Amy Garrett
Stanford University
Publications 67
#1Amy Garrett (Stanford University)H-Index: 27
#2Judith A. Cohen (Drexel University)H-Index: 53
Last.W. Stewart Agras (Stanford University)H-Index: 82
view all 10 authors...
Abstract Background Previous studies indicate that youth with posttraumatic stress disorder (PTSD) have abnormal activation in brain regions important for emotion processing. It is unknown whether symptom improvement is accompanied by normative changes in these regions. This study identified neural changes associated with symptom improvement with the long-term goal of identifying malleable targets for interventions. Methods A total of 80 functional magnetic resonance imaging (fMRI) scans were co...
1 CitationsSource
#1David J. Miklowitz (UCLA: University of California, Los Angeles)H-Index: 63
#2Christopher D. Schneck (University of Colorado Denver)H-Index: 13
Last.Kiki D. Chang (Stanford University)H-Index: 39
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Aims Despite the considerable public health impact of bipolar disorder (BD), no psychosocial interventions have been systematically evaluated in its early prodromal stages. We describe the rationale, design and analytic methods for a 3-site randomized trial of family-focused treatment for youth at high risk (FFT-HR) for BD. Methods Participants (ages 9-17 years) have a diagnosis of unspecified BD or major depressive disorder, current mood symptoms and at least one first- or second-degree relativ...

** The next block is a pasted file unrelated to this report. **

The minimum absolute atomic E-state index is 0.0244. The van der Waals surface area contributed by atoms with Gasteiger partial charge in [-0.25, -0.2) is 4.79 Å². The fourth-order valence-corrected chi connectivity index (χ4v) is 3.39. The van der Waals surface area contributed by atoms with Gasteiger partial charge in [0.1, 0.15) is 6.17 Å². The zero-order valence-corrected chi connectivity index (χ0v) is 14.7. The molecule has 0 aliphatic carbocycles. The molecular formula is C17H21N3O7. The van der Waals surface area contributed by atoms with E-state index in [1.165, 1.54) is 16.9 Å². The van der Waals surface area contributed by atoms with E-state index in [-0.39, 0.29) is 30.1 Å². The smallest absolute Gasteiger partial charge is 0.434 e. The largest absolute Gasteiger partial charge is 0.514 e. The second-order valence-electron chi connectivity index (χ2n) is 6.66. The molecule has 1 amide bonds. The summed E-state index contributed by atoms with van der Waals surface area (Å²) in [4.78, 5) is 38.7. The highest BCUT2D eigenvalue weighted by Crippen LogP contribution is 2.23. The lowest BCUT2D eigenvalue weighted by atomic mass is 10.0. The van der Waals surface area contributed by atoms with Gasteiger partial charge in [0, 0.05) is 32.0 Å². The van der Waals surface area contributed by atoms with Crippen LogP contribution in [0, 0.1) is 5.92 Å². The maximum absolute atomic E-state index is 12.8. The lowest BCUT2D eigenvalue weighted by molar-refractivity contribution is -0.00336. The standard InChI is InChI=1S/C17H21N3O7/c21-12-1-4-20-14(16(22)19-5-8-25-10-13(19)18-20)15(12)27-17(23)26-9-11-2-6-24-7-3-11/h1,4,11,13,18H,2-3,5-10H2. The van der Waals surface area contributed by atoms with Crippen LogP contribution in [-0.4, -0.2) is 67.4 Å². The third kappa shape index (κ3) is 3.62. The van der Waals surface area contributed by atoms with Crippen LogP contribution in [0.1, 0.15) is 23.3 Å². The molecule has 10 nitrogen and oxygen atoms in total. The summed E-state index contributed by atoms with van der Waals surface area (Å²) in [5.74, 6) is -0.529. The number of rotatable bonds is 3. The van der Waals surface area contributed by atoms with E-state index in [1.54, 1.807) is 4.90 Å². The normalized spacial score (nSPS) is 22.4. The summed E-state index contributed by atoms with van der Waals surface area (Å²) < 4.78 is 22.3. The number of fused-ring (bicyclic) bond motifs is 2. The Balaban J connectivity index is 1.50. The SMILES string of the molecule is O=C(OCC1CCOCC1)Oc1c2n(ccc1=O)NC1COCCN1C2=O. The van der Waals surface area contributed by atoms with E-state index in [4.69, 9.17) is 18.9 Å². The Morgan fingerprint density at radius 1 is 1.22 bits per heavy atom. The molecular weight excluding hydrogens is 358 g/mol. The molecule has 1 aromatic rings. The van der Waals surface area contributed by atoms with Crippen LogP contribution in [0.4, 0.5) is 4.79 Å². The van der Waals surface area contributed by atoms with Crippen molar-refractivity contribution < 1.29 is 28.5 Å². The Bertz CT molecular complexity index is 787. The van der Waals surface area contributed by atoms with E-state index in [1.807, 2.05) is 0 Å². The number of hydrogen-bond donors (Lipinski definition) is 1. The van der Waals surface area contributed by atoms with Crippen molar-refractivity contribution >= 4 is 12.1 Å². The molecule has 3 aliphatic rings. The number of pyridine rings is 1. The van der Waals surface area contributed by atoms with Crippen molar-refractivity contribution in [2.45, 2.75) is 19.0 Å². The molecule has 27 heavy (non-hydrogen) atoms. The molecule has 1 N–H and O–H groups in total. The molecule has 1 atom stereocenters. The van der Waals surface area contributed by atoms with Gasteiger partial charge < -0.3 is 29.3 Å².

5 CitationsSource
#1Gisela M. Sandoval (Stanford University)H-Index: 3
#2Sehoon Shim (Stanford University)H-Index: 1
Last.Allan L. Reiss (Stanford University)H-Index: 105
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Abstract Abnormal brain development and cognitive dysfunction have been reported both in children and in adults with fragile X syndrome (FXS). However, few studies have examined neuroanatomical abnormalities in FXS during adolescence. In this study we focus on adolescent subjects with FXS (N = 54) as compared to age- and sex-matched subjects with idiopathic intellectual disability (Comparison Group) (N = 32), to examine neuroanatomical differences during this developmental period. Brain structur...
2 CitationsSource
#1Kiki D. Chang (Stanford University)H-Index: 39
#2Melissa P. DelBello (UC: University of Cincinnati)H-Index: 63
Last.Manpreet K. Singh (Stanford University)H-Index: 22
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Abstract Objectives: Prior studies have shown that youth with bipolar disorder demonstrate neurofunctional changes in key prefrontal and subcortical brain regions implicated in emotional regulation following treatment with pharmacological agents. We recently reported a large response rate (>60%) to quetiapine (QUET) for treating depressive symptoms in adolescents with bipolar depression. This study investigates the neurofunctional effects of QUET using functional magnetic resonance imaging (fMRI...
#1Alissa J. EllisH-Index: 13
#2Giulia C. SalgariH-Index: 3
Last.Sandra K. LooH-Index: 40
view all 6 authors...